New Jersey faces eviction ‘tsunami’

Even in the best of times, before a global pandemic stopped the world, it was tough to be a renter in New Jersey. The state was the tenth most expensive for renters in 2018 and 2019 was even worse. Out of Reach, a new report from the National Low Income Housing Coalition and the Housing and Community Development Network of New Jersey puts New Jersey at number seven now. It found that overall one-third of New Jersey residents are renters. In Essex County, it’s 56%. In Hudson County more than two-thirds of residents are renters. The report found Hunterdon, Middlesex and Somerset Counties were the most expensive with a market rate two bedroom averaging $1,770.

“A minimum wage earner has to work 108 hours a week at the newly-raised rate of $11 an hour, so just about three full-time jobs,” said Staci Berger, president and CEO of the Housing and Community Development Network of New Jersey.

Berger ticks off the grim statistics with a matter of factness that belies their urgency.

“We have a very low vacancy rate in New Jersey. There are just not a lot of apartments available for people and there are fewer apartments available for the larger-sized families and lower-income folks around the state,” she said.

But Berger knows that lurking behind those already dire numbers is a COVID-19 economy eviction time bomb.

“We know that there is a tremendous backlog of evictions that are waiting to be executed against families and individuals who are suffering,” Berger said.

The number could be as high as 15,000 cases filed since the crisis peaked in the spring. And while the governor has issued a moratorium on evictions, there is no moratorium on paying the rent. For thousands of residents now unemployed in the state of emergency, it could be months before they get back to work. The court system has started trying to settle some of the cases by mediation right now, but those are a small percentage.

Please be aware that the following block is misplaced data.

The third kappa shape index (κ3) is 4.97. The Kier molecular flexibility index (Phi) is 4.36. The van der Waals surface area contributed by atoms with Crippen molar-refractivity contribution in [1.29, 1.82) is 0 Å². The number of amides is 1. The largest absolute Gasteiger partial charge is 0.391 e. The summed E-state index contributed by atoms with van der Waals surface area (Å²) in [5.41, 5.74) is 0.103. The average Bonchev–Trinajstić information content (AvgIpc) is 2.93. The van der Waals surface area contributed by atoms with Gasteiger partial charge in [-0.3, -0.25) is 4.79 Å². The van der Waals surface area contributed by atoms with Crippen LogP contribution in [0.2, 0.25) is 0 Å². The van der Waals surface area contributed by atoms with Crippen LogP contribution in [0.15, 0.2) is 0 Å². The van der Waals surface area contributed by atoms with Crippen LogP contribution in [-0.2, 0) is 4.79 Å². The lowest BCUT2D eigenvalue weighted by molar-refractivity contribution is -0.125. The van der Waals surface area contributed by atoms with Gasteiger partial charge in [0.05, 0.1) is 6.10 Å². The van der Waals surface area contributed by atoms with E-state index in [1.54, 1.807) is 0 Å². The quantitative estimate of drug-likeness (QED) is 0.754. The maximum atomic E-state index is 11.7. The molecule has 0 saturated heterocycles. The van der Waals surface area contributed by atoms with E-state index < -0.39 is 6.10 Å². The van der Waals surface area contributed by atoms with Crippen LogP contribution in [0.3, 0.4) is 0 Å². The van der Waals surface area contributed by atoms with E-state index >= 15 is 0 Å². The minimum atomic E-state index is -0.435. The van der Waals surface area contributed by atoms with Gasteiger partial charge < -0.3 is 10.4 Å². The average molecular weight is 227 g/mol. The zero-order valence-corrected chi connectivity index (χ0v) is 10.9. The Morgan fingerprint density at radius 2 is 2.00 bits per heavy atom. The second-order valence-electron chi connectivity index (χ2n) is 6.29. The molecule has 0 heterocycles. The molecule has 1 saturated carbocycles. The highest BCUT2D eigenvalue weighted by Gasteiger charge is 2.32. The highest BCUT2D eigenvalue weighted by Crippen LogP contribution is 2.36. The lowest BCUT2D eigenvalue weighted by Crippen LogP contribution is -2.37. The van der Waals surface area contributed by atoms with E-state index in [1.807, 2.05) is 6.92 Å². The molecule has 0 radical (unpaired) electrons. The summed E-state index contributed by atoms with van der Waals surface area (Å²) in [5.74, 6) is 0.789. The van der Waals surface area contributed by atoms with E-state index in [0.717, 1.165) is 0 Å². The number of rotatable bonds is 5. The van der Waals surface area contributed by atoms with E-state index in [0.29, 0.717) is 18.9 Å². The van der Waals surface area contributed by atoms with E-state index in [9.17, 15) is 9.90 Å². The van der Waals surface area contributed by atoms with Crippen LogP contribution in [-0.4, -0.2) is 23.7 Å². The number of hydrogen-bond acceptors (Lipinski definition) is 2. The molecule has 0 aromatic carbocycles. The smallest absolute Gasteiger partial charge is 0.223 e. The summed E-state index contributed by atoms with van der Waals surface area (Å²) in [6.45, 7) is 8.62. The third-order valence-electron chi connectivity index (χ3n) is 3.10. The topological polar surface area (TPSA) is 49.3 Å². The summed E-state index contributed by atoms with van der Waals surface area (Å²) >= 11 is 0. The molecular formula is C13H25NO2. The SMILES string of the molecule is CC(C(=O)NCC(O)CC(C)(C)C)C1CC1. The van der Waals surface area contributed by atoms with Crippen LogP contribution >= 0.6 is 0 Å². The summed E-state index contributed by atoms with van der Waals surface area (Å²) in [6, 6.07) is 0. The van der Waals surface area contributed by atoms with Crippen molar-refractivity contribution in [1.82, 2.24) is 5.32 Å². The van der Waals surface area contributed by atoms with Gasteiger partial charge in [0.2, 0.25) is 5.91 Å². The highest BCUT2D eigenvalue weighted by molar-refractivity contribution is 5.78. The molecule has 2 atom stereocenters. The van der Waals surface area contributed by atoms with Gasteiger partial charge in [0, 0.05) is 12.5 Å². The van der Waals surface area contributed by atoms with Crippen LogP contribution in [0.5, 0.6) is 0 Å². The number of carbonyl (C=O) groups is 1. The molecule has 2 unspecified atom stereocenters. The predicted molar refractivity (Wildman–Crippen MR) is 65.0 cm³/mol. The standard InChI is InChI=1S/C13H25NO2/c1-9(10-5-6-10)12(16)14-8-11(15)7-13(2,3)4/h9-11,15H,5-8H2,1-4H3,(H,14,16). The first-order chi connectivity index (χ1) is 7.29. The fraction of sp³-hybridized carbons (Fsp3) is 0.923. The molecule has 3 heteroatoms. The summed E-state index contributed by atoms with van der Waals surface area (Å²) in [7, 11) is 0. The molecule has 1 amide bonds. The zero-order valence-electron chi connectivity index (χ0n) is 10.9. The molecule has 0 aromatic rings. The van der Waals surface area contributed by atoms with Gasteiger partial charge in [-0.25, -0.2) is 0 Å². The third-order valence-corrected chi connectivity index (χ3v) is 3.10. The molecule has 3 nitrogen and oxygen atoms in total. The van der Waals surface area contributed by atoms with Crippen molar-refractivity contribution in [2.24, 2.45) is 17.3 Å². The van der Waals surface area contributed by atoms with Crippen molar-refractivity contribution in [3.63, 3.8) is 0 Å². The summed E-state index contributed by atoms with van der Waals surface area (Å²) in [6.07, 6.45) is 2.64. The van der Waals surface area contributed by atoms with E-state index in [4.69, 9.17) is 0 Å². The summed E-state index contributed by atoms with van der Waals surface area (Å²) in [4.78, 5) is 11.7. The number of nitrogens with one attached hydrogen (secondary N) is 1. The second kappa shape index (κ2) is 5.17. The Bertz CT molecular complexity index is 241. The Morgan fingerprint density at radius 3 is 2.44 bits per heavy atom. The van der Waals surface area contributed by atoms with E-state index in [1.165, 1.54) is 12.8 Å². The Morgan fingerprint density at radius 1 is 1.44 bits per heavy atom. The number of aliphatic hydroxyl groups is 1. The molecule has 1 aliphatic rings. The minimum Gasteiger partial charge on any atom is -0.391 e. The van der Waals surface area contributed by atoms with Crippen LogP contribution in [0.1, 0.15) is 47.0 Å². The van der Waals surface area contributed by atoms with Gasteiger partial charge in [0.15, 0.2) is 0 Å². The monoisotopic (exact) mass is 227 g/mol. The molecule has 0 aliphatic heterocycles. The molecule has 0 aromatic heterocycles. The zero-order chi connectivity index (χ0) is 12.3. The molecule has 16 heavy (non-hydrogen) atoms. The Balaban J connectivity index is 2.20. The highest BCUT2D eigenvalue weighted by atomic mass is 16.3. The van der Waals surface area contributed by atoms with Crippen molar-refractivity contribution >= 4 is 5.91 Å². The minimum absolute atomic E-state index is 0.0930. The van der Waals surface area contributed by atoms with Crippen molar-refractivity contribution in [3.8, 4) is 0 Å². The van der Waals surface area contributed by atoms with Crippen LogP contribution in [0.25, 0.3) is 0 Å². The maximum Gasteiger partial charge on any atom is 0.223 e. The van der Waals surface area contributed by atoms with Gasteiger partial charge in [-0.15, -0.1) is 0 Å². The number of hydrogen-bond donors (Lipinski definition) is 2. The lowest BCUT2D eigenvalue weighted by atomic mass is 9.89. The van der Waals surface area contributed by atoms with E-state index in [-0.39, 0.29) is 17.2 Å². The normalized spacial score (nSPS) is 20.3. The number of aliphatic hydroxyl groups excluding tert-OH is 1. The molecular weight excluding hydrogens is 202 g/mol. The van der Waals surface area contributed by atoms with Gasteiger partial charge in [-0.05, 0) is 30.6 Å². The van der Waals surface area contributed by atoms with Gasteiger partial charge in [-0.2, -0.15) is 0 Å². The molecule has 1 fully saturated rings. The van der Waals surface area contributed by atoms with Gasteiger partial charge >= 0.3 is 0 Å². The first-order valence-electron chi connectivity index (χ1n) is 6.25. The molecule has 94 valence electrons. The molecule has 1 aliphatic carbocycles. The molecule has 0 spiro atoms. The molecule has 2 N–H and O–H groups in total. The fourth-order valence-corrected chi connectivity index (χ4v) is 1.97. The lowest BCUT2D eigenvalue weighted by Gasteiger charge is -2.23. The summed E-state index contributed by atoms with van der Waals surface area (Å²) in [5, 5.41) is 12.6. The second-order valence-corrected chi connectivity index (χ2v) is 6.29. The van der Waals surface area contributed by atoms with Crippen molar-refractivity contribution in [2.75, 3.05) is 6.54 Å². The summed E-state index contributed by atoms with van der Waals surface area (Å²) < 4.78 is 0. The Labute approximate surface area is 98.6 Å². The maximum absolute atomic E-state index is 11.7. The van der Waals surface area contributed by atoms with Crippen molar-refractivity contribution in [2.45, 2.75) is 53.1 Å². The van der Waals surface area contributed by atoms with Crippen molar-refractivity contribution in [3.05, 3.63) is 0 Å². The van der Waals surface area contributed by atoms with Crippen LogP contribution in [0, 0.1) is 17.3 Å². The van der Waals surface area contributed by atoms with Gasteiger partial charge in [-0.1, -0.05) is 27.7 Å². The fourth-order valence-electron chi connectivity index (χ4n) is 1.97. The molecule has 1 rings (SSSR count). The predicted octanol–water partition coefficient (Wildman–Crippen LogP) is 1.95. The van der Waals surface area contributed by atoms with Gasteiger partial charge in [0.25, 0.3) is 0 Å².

“Dealing with this challenging issue will require the cooperation and strategy of all branches of government. It will require people to engage in what I would characterize as out of the box thinking to deal with this huge challenge that’s one of the consequences of this pandemic,” said Hon. Glenn Grant, New Jersey Courts acting administrative director.

The state has dedicated $100 million in rental and mortgage assistance for tenants and landlords, which Grant says will help, but will still leave thousands of others facing a housing reckoning maybe just in time for winter.

“Right now we don’t solve the problem; we have to just, like, triage. We’re in emergency response. That’s why there’s a People’s Bill that would give renters six months for every month that they’re behind to at least try to dig themselves out of the hole. That’s an acknowledgement that the state doesn’t have money, that maybe we need to figure it out for ourselves, but we need the state to act to give people that chance,” said Ironbound Community Corporation Deputy Director Maria Lopez-Nunez.

Or face the consequences of thousands more of our neighbors out on the street. The People’s Bill is still awaiting a hearing in the Assembly.

Chasing the Dream: Poverty and Opportunity in America is a multiplatform public media initiative that provides a deeper understanding of the impact of poverty on American society. Major funding for this initiative is provided by the JPB Foundation. Additional funding is provided by Ford Foundation.